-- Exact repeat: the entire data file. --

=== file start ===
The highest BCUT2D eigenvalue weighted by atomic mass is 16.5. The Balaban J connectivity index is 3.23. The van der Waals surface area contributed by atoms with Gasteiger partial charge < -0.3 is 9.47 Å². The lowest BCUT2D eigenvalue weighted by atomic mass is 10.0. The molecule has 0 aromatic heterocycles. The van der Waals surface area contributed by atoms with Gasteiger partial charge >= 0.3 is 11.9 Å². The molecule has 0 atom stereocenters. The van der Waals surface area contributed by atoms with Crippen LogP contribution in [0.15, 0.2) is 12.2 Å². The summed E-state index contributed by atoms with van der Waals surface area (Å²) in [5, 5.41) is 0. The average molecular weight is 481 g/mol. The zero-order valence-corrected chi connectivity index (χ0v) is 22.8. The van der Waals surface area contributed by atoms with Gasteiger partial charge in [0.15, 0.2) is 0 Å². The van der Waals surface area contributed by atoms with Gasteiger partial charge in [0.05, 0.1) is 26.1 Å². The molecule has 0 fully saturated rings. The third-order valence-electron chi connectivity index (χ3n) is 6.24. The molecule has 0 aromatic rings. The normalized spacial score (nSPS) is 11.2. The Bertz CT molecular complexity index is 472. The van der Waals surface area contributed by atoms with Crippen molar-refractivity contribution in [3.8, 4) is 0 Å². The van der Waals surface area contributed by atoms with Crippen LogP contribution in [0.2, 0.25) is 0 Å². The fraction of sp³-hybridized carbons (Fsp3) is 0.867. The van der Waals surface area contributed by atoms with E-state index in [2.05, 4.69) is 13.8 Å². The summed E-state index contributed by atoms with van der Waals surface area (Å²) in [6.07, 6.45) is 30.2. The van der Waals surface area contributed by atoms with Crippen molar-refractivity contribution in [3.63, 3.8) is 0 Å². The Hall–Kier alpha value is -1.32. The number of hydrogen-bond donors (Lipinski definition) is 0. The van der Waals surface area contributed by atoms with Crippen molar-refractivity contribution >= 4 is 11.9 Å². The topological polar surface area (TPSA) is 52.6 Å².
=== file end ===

The highest BCUT2D eigenvalue weighted by atomic mass is 16.5. The Balaban J connectivity index is 3.23. The van der Waals surface area contributed by atoms with Gasteiger partial charge < -0.3 is 9.47 Å². The lowest BCUT2D eigenvalue weighted by atomic mass is 10.0. The molecule has 0 aromatic heterocycles. The van der Waals surface area contributed by atoms with Gasteiger partial charge >= 0.3 is 11.9 Å². The molecule has 0 atom stereocenters. The van der Waals surface area contributed by atoms with Crippen LogP contribution in [0.15, 0.2) is 12.2 Å². The summed E-state index contributed by atoms with van der Waals surface area (Å²) in [5, 5.41) is 0. The average molecular weight is 481 g/mol. The zero-order valence-corrected chi connectivity index (χ0v) is 22.8. The van der Waals surface area contributed by atoms with Gasteiger partial charge in [0.15, 0.2) is 0 Å². The van der Waals surface area contributed by atoms with Gasteiger partial charge in [0.05, 0.1) is 26.1 Å². The molecule has 0 fully saturated rings. The third-order valence-electron chi connectivity index (χ3n) is 6.24. The molecule has 0 aromatic rings. The normalized spacial score (nSPS) is 11.2. The Bertz CT molecular complexity index is 472. The van der Waals surface area contributed by atoms with Crippen molar-refractivity contribution in [3.8, 4) is 0 Å². The van der Waals surface area contributed by atoms with Crippen LogP contribution in [0.2, 0.25) is 0 Å². The fraction of sp³-hybridized carbons (Fsp3) is 0.867. The van der Waals surface area contributed by atoms with E-state index in [2.05, 4.69) is 13.8 Å². The summed E-state index contributed by atoms with van der Waals surface area (Å²) in [6.07, 6.45) is 30.2. The van der Waals surface area contributed by atoms with Crippen molar-refractivity contribution in [3.63, 3.8) is 0 Å². The Hall–Kier alpha value is -1.32. The number of hydrogen-bond donors (Lipinski definition) is 0. The van der Waals surface area contributed by atoms with Crippen molar-refractivity contribution >= 4 is 11.9 Å². The topological polar surface area (TPSA) is 52.6 Å².